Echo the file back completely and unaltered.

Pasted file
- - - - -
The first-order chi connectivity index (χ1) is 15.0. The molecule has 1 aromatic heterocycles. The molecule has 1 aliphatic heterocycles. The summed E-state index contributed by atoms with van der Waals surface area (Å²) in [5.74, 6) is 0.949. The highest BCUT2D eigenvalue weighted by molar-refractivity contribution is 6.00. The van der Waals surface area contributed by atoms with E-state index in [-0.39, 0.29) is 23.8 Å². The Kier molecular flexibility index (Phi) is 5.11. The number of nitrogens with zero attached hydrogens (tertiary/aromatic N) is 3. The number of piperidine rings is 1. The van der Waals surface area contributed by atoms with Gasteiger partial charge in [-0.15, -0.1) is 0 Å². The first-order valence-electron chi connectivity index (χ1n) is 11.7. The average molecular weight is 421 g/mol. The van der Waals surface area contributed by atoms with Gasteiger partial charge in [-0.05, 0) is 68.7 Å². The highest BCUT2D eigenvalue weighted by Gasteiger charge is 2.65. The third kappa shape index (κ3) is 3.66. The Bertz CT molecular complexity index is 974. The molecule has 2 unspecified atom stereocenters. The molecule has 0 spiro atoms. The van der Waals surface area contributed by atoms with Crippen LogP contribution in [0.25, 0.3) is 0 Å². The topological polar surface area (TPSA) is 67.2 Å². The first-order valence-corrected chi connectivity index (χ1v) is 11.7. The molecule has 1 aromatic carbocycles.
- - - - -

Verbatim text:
The first-order chi connectivity index (χ1) is 15.0. The molecule has 1 aromatic heterocycles. The molecule has 1 aliphatic heterocycles. The summed E-state index contributed by atoms with van der Waals surface area (Å²) in [5.74, 6) is 0.949. The highest BCUT2D eigenvalue weighted by molar-refractivity contribution is 6.00. The van der Waals surface area contributed by atoms with E-state index in [-0.39, 0.29) is 23.8 Å². The Kier molecular flexibility index (Phi) is 5.11. The number of nitrogens with zero attached hydrogens (tertiary/aromatic N) is 3. The number of piperidine rings is 1. The van der Waals surface area contributed by atoms with Gasteiger partial charge in [-0.15, -0.1) is 0 Å². The first-order valence-electron chi connectivity index (χ1n) is 11.7. The average molecular weight is 421 g/mol. The van der Waals surface area contributed by atoms with Gasteiger partial charge in [-0.05, 0) is 68.7 Å². The highest BCUT2D eigenvalue weighted by Gasteiger charge is 2.65. The third kappa shape index (κ3) is 3.66. The Bertz CT molecular complexity index is 974. The molecule has 2 unspecified atom stereocenters. The molecule has 0 spiro atoms. The van der Waals surface area contributed by atoms with Crippen LogP contribution in [0.25, 0.3) is 0 Å². The topological polar surface area (TPSA) is 67.2 Å². The first-order valence-corrected chi connectivity index (χ1v) is 11.7. The molecule has 1 aromatic carbocycles.